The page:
4. orfan

    It says, "dogs can't tell us when they're in pain" which is not quite the same thing. I believe they can tell when they're in pain and, sometimes, can tell us. Part of the issue is that the use of these collars causes pain, which is ignored.

  5. orfan

    It's my understanding that both top-clip and front-clip harnesses can be used on the CGC test. The leash must remain loose; the handler can't be guiding or stopping the dog with the leash no matter what the dog is wearing. Martingale collars, whether all nylon or part chain, are, in the words of my trainer: "allowed but not preferred." Head collars are not allowed.

  6. alisyn

    As a certified CGC tester myself, I can tell you check and half check collars are not allowed to be used on the CGC tests.

  7. Michelle Friedman

    I'm a 35 year-old female pit bull owner. I weigh 128 lbs and I own 60 lb pit bull. She recently pulled me down some concrete steps, causing me to break my elbow and require surgery. I work full-time as a self-employed guitar teacher, so this was very scary. Here's what happened: She usually always walks on a loose leash, so one day I stopped using the prong collar and switched to martingale. I realize now I should have used my easy-walk harness. In the dark one night, my dog pulled me down some wet concrete stairs to go say hello to an 8 lb puppy she had been dying to meet for the past hour (my friend had been holding her in her arms), so when we took both dogs out to do their business, my dog suddenly pulled me, I fell on the stairs, broke my elbow and required surgery ($5,000.00 surgery) to repair my elbow. Currently it has been just over 3 months since surgery and now BOTH of my elbows are weak/sore because I overused my good elbow. I'm back on the prong collar and have NO apologies about it. I know how to use it properly. I don't have to tug on the collar very often, but it's there for MY OWN protection and it is a god-send. I've also tried every harness under the sun including Easy Walk which I still use for short trips to the pet store and dog park etc. My dog doesn't have any aggression I've ever seen - only love for cats, dogs, even chickens - and ALWAYS backs down from an aggressive dog coming at her. Sometimes she just pulls to go play with other animals when she sees them (*she does know the "leave it" command, but that requires that I see the stimulus before she's triggered and pulls me down). I worry she might dislocate my shoulder or elbow or pull me down again if she's triggered to run toward a cat or squirrel when I'm not paying attention. For those who want to put a prong collar on me for using it on my dog, that's fine! I will still be able to use my arms and legs and be able to work to make an income to pay my $5,000.00 medical bills on top of my regular expenses + my $20,000.00 student loans. I will be contacting a local trainer soon to discuss the use of the prong, but honestly I rarely have to tug on it. But when I do, it's very helpful and I don't have to pull the leash anywhere near as hard with the prong compared to when she wears the harness.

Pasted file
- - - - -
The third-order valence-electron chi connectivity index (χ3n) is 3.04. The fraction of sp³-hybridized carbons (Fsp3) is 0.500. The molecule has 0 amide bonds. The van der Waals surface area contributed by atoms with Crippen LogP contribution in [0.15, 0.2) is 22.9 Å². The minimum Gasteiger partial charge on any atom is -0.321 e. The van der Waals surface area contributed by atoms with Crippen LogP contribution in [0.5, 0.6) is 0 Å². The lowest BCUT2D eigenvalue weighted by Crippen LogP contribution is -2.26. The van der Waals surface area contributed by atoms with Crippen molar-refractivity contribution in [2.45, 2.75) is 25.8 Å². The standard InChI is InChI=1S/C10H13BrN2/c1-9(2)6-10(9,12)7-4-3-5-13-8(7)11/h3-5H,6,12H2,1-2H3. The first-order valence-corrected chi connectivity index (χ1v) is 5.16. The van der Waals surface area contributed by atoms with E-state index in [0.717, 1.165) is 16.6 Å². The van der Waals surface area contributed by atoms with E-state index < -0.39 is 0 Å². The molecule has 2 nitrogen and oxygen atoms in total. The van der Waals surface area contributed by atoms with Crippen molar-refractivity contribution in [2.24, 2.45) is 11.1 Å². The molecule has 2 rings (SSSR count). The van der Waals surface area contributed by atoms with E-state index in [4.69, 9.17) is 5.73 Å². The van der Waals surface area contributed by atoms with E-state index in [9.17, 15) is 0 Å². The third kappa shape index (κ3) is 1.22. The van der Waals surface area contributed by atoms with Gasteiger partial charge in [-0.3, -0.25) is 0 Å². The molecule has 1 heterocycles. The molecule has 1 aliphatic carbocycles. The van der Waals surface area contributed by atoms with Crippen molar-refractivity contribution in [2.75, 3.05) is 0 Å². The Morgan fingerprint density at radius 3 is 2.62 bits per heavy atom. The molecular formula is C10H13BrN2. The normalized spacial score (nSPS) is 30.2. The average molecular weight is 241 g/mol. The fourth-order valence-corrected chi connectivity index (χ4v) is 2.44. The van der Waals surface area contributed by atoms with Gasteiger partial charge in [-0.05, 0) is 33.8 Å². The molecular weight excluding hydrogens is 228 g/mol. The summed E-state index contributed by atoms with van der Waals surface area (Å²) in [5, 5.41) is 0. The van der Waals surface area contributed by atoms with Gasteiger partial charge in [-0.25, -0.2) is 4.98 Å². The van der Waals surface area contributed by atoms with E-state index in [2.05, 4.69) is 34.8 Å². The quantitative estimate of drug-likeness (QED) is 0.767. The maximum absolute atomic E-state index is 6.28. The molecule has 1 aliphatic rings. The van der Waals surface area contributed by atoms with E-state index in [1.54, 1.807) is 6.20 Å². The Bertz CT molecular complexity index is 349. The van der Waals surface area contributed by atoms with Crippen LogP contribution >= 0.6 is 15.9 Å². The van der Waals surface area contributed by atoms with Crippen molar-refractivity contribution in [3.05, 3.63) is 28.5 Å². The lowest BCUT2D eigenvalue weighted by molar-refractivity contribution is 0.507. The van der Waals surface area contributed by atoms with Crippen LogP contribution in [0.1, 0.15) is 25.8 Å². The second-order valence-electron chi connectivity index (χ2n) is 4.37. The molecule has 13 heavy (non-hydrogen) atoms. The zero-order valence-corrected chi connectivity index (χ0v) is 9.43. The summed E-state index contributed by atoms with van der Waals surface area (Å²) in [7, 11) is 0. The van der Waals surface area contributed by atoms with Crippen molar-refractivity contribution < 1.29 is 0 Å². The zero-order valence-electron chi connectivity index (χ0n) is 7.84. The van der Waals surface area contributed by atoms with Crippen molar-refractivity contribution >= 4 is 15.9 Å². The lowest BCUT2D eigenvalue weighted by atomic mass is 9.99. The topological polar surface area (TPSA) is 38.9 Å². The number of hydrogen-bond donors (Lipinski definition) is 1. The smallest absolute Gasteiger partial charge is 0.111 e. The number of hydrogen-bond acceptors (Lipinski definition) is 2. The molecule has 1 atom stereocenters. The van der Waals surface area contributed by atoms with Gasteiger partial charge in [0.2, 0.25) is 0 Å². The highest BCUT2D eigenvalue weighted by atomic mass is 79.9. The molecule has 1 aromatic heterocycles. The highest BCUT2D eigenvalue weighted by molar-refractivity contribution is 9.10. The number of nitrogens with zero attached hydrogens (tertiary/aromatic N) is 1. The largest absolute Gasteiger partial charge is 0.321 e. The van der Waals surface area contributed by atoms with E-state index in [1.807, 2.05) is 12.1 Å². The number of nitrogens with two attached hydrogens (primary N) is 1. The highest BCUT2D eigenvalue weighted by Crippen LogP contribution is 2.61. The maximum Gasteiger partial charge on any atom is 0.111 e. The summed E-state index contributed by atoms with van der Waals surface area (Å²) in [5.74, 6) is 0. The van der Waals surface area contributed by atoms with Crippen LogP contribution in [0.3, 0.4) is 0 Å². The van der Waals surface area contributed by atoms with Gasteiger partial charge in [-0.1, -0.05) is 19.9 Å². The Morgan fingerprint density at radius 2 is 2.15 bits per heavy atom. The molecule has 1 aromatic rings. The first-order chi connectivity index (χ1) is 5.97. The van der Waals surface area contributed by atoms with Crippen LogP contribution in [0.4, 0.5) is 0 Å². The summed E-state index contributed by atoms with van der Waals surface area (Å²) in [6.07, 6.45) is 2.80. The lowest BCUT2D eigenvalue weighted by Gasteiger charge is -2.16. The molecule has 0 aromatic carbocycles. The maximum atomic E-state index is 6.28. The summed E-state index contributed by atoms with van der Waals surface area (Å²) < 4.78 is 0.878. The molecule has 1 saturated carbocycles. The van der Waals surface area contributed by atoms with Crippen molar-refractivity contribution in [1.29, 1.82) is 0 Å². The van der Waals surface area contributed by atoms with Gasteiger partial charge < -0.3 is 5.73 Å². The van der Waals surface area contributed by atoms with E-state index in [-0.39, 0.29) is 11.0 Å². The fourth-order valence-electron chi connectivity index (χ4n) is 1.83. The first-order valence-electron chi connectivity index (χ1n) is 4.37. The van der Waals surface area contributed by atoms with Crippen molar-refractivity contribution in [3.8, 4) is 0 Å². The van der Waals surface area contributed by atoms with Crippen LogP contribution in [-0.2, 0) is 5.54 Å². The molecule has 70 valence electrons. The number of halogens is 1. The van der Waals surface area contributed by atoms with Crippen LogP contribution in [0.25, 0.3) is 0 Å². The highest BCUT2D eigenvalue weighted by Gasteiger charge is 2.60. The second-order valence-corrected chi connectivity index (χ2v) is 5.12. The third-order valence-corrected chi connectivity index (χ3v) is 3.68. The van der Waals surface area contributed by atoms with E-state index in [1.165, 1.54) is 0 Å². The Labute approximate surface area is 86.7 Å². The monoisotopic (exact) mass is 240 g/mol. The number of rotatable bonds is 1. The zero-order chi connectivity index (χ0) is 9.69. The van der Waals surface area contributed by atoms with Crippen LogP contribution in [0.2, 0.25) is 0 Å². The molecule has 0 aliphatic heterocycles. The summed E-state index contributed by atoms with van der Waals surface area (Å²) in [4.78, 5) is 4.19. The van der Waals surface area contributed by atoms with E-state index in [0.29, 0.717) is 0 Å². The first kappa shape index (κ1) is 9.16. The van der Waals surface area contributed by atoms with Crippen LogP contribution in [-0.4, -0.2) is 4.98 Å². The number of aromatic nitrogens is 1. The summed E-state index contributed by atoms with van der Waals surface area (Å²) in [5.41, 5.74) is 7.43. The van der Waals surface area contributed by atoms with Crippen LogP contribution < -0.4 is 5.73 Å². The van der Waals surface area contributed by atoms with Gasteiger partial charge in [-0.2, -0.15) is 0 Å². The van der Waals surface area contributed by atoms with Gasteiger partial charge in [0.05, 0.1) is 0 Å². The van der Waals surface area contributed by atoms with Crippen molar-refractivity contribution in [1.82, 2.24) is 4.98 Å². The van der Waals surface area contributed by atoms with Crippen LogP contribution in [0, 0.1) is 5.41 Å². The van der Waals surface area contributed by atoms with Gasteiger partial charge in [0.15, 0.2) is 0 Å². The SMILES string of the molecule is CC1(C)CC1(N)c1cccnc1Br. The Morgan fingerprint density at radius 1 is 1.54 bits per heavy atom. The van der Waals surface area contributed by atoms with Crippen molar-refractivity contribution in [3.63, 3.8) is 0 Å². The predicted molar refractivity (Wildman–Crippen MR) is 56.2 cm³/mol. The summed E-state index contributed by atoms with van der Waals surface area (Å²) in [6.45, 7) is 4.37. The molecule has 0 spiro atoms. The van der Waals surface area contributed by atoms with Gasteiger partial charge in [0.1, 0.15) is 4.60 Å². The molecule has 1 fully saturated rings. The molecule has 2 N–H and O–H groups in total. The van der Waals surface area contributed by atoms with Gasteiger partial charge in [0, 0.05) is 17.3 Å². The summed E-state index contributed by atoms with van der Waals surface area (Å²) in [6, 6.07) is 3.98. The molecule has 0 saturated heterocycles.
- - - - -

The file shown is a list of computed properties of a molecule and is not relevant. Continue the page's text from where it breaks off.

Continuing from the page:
8. localdog

    Could have saved yourself some time and a lot of typing by simply saying "I have no idea how to properly train a dog".

  9. Positively

    Hi Isis,

    Science has consistently shown that these types of training methods cause dogs serious stress and anxiety. This is not an opinion; it is the result of years of research by scientists all over the world. Prong and shock collars are actually banned in many countries, and any trainer that is up to date on modern behavioral science will not use these types of collars on any dog. These trainers also will not cost $3,000. We at Positively hope you will do some research on why these methods are dangerous and can ultimately cause other unwanted behavioral issues in your dog. Quick fixes like shock and prong collars may stop the unwanted behavior in the moment, but they do some very real damage long-term. Keep in mind that while the shock collar may just be uncomfortable to you, imagine how stressful it would be to wear it around your neck and have another person unpredictably press the button, with you having no control over when it starts or stops. This is another article worth checking out:


    The Positively Team

  10. Matt Gilbert

    Can you please tell me why you have deleted my post? I read through your forum rules and I cannot find any that I was in violation of. I realize that prong collars are considered an aversive technique and I hope you did not confuse my corrections to your article as a promotion to these techniques.

    I am not a trainer. I am a desperate dog parent in need of information. In my search for contrary evidence to those who advocate prong collars I am honestly a little shocked that the reaction I received was a complete refusal of acknowledgement instead of an attempt to help me understand. Please tell me how I may voice my experience and concerns in a way more appropriate to your site so that I can get the feedback that my pet and I need.

  11. Positively

    Hi Matt,

    Your comment was not deleted. In an effort to weed out spam and offensive comments, we have to manually approve each comment on the site. It can take a day or two for a comment to be approved, especially over the weekends.

    If you don't mind sharing what area you live in, we would be happy to get a trainer recommendation for you in your area. We can also provide you with additional information about the dangers of prong collars.
    Here are a few links for you:

    Please let us know what we can do to help, and we're so glad that you're open to learning about force-free dog training.


    The Positively Team

  12. donp

    I had to make a comment here because it seems many people are either mislead, don't have the correct information or just do not want to take the time to properly train their dog. Prong collars are not needed at all. Period!!!

    I volunteer at a dog rescue and they are 100% against prong collars. Why? because there is no need in the least for them. We get in every type of dog with every type of behavior issue. We use nothing but flat collars and if there is throat sensitivity we use a harness with the clip in front instead of the back. Keep in mind that the dogs that come in are dogs that people have given up on. Most have no leash training at all. They constantly pull, jump etc...